I'd like to think that in a culture that is often distracted, that seems at times to be spinning madly out of control, that it allows people the opportunity to appreciate music that was produced in another era — which can be, I find, uplifting. Quite frankly, to me, it would be desirable if people were open to listening to it, because I think it can be really rather enriching to sit down and listen to a symphony or a string quartet. I think that would be nice, if classical music could yet again become something that people were willing to devote at least a little time to.

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SCOTT SIMON, HOST:

There is another American who once got a great, big ol' bear hug from a Russian leader...

(SOUNDBITE OF VAN CLIBURN PERFORMANCE OF TCHAIKOVSKY'S "PIANO CONCERTO NO. 1 IN B FLAT MINOR")

SIMON: ...Van Cliburn, curly-headed Texas kid who won the International Tchaikovsky Competition in 1958, the height of the Cold War. He was hugged by Nikita Khrushchev and heralded like Elvis Presley when he got back home to America. Classical music figures were once stars in America - pursued, recognized, gossiped about, people who had popular and cultural impact on America.

Jonathan Rosenberg, a professor of history at Hunter College, has a new book, "Dangerous Melodies: Classical Music In America From the Great War Through the Cold War." He joins us in our studios. Thanks so much for being with us.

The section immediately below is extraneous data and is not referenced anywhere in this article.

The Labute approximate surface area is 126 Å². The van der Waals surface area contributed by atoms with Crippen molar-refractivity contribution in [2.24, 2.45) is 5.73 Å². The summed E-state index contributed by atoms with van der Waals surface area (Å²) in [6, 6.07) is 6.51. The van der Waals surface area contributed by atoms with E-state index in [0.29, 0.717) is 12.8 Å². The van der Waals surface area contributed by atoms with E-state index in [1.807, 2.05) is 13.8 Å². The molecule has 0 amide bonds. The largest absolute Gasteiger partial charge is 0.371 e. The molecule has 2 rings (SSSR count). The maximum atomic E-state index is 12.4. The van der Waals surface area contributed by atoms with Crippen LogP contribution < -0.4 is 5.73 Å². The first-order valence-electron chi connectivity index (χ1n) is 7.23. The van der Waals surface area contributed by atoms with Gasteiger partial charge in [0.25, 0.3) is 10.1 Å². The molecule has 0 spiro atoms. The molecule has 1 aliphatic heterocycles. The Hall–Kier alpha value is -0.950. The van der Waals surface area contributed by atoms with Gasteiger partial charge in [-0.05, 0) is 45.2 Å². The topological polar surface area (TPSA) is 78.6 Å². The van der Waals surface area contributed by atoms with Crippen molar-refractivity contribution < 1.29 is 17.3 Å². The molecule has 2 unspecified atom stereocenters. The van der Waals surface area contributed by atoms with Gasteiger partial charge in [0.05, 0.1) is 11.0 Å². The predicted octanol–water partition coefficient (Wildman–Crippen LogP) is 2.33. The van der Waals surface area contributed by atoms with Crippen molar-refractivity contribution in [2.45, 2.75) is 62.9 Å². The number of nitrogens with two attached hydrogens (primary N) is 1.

JONATHAN ROSENBERG: It's a great pleasure to be here.

SIMON: Help us understand Van Cliburn's popularity at the height of the Cold War.

ROSENBERG: Well, that's how the book begins. He won the competition in the spring of 1958, the Tchaikovsky competition. When he came back, Cliburn-mania swept the country. People were deeply interested in everything about him. They wanted to read about him. There was a ticker tape parade in New York. A hundred thousand delirious New Yorkers watched the parade snake its way up Broadway. Cliburn was in the back of an open car, waving to people, blowing kisses.

And this was seen as a victory for the American system in some sense, the idea that Van Cliburn, an American, could go over and defeat the Russians, among others, in classical music, which was not seen as something that the United States particularly excelled at, that he could go over there and win this competition and receive praise, in fact, from Russians while he was there suggested to people that perhaps the United States was not comprised of a bunch of materialists and barbarians because in many circles, that was how we were seen. Cliburn seemed to put the lie to that.

SIMON: Let me ask you about another period much earlier.

ROSENBERG: Yes.

(SOUNDBITE OF RICHARD STRAUSS' "ALSO SPRACH ZARATHUSTRA")

SIMON: The United States entered World War I in 1917. And across the country....

(SOUNDBITE OF RICHARD STRAUSS' "ALSO SPRACH ZARATHUSTRA")

SIMON: ...There were calls for the music of Richard Strauss and other great German composers not to be played. What happened?

ROSENBERG: There was throughout the country tremendous anti-German sentiment. Classical music was swept up in this anti-German sentiment quite distressingly, I might add. The Metropolitan Opera Company, for example, banned all German opera starting in the 1917, '18 season. The music of living German composers was banned in most places in the United States, including the music of Richard Strauss. And musicians in the orchestra also lost their jobs. This happened across the country. Obviously, it manifested itself in different ways, but the world of classical music in the United States - East, Midwest and West - was affected adversely by this.

(SOUNDBITE OF PERFORMANCE OF BEETHOVEN'S "SYMPHONY NO. 3 IN E-FLAT MAJOR")